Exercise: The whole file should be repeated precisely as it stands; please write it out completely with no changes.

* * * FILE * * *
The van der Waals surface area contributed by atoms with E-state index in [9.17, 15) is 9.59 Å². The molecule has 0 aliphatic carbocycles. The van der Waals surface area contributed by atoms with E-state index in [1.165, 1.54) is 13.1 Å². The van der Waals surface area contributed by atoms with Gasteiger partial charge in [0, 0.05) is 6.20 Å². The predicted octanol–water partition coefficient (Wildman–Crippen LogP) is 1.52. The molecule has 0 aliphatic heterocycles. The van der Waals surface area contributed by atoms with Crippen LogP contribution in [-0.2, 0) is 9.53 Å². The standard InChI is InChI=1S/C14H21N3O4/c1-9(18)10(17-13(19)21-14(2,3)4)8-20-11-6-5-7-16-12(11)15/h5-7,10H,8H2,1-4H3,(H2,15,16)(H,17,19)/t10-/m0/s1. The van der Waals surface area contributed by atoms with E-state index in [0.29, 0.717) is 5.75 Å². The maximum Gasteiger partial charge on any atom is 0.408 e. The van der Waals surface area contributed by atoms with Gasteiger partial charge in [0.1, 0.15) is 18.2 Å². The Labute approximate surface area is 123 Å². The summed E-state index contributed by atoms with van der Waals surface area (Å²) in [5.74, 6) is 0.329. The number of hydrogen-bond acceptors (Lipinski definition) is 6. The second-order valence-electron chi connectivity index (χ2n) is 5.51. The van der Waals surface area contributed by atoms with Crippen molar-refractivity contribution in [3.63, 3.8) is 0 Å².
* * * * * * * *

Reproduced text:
The van der Waals surface area contributed by atoms with E-state index in [9.17, 15) is 9.59 Å². The molecule has 0 aliphatic carbocycles. The van der Waals surface area contributed by atoms with E-state index in [1.165, 1.54) is 13.1 Å². The van der Waals surface area contributed by atoms with Gasteiger partial charge in [0, 0.05) is 6.20 Å². The predicted octanol–water partition coefficient (Wildman–Crippen LogP) is 1.52. The molecule has 0 aliphatic heterocycles. The van der Waals surface area contributed by atoms with Crippen LogP contribution in [-0.2, 0) is 9.53 Å². The standard InChI is InChI=1S/C14H21N3O4/c1-9(18)10(17-13(19)21-14(2,3)4)8-20-11-6-5-7-16-12(11)15/h5-7,10H,8H2,1-4H3,(H2,15,16)(H,17,19)/t10-/m0/s1. The van der Waals surface area contributed by atoms with E-state index in [0.29, 0.717) is 5.75 Å². The maximum Gasteiger partial charge on any atom is 0.408 e. The van der Waals surface area contributed by atoms with Gasteiger partial charge in [0.1, 0.15) is 18.2 Å². The Labute approximate surface area is 123 Å². The summed E-state index contributed by atoms with van der Waals surface area (Å²) in [5.74, 6) is 0.329. The number of hydrogen-bond acceptors (Lipinski definition) is 6. The second-order valence-electron chi connectivity index (χ2n) is 5.51. The van der Waals surface area contributed by atoms with Crippen molar-refractivity contribution in [3.63, 3.8) is 0 Å².